Photo: Infographic produced by Pierre Wilkinson.

USask research finds many Canadians broke COVID rules, and tensions grew in relationships

Nearly one in three Canadians have flouted public health guidelines on COVID-19, justifying it mostly to see friends or family. Meanwhile, more than one in five have had a falling out with friends or family members because of conflicting views on the pandemic.

These findings are highlights of a Taking the Pulse of Canada, a quarterly national survey conducted by the University of Saskatchewan’s (USask) Canadian Hub for Applied and Social Research (CHASR). The study received responses from 1,000 Canadians contacted between June 1 and June 15 via landlines and cellphones.

They were asked about their adherence to COVID-19 restrictions, justification for breaking rules, their sources for pandemic information, and the impact their views on the pandemic had on personal relationships.

“There is a lot of useful data here—interesting, reflective and retrospective information provided by Canadians—that will play a role and help inform how we continue to manage the current pandemic and deal with future pandemics,” said Jason Disano, director of CHASR.

“For example, if you look at the extent to which people were not adhering to the various public health guidelines, that could help inform policymakers on what works, what doesn’t work, and what should be a guideline versus what should be a recommendation versus what should be an actual restriction.”

In all, 29 per cent respondents broke at least one pandemic regulation. Of these, 16 per cent flouted indoor gathering limits, 11 per cent didn’t heed outdoor gathering limits, and 12 per cent didn’t wear masks in outdoor public spaces.

Meeting friends or family (27 per cent) topped the reasons for contravening rules, followed by regulations don’t make sense (21 per cent), and violated rules in a “safe” way (17 per cent).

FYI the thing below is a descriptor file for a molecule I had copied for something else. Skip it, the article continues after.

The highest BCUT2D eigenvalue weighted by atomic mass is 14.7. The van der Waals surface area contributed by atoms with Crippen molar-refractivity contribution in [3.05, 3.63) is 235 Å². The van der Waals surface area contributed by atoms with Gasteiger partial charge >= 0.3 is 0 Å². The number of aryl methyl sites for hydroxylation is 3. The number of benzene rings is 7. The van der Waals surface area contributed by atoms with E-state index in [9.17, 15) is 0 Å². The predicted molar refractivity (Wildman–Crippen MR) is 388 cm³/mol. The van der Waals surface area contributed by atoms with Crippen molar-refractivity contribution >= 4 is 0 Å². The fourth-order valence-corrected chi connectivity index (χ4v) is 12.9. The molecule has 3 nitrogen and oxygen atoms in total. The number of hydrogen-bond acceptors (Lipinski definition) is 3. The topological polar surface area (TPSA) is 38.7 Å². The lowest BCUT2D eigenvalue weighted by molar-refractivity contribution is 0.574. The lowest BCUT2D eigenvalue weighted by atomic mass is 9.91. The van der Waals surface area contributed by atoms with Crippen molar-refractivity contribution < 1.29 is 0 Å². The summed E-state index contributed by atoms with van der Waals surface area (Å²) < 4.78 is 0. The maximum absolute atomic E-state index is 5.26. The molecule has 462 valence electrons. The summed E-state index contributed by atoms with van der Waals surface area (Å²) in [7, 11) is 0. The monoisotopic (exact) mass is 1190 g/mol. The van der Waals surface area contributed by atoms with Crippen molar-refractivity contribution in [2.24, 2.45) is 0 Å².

Disano said the latter category was created post-survey. This is because many rule breakers who answered “other reason” for their behaviour cited justifications such as believing it was safe since they were alone or socially distanced outdoors, or were fully vaccinated and didn’t consider themselves as posing a risk.

The survey found that people younger than 35 were more likely to break indoor gathering limits, while those under age 55 were more likely to defy outdoor gathering limits. Residents of Quebec (22 per cent) and the Prairies (24 per cent) were more likely than other Canadians to ignore indoor gathering limits.

There were distinct regional differences uncovered by the survey. Among rule breakers, British Columbians by far (90 per cent) justified themselves by saying the regulations didn’t make sense. Just eight per cent of Prairie residents felt that way. Meanwhile, seeing friends/family was a more common justification among women (62 per cent versus 30 per cent of men), and residents of Quebec and the Prairies (59 per cent and 66 per cent respectively) compared to 11 per cent of Atlantic Canadians.

Asked about their sources of COVID-19 news, 88 per cent said they got the information online or from TV news, and about 70 per cent cited word-of-mouth or government websites. Social media and print sources such as newspapers were cited by slightly more than a third of respondents.

Of the 35 per cent who got COVID news from social media, Facebook was the main source for 63 per cent (or about 220 people), while 38 per cent (133 people) listed Twitter. About 50 respondents said TikTok was a source, and three listed Tumblr.

Those over age 55 used printed media more commonly, while Twitter ranked higher among those under 55. Instagram, Reddit, Snapchat and TikTok are more common news sources for those under 35.

“There’s no primary source for Canadians’ information on the COVID-19 pandemic,” said Disano. “It really behooves governments and those responsible for communicating pandemic messages to the public to ensure that they are hitting all the demographic groups of the population.”

The results of the survey yield a margin of error of +/- 3.1 per cent nationally (19 times out of 20, meaning the results can be considered reliable 95 per cent of the time).

Find the full Taking the Pulse of Canada results here.


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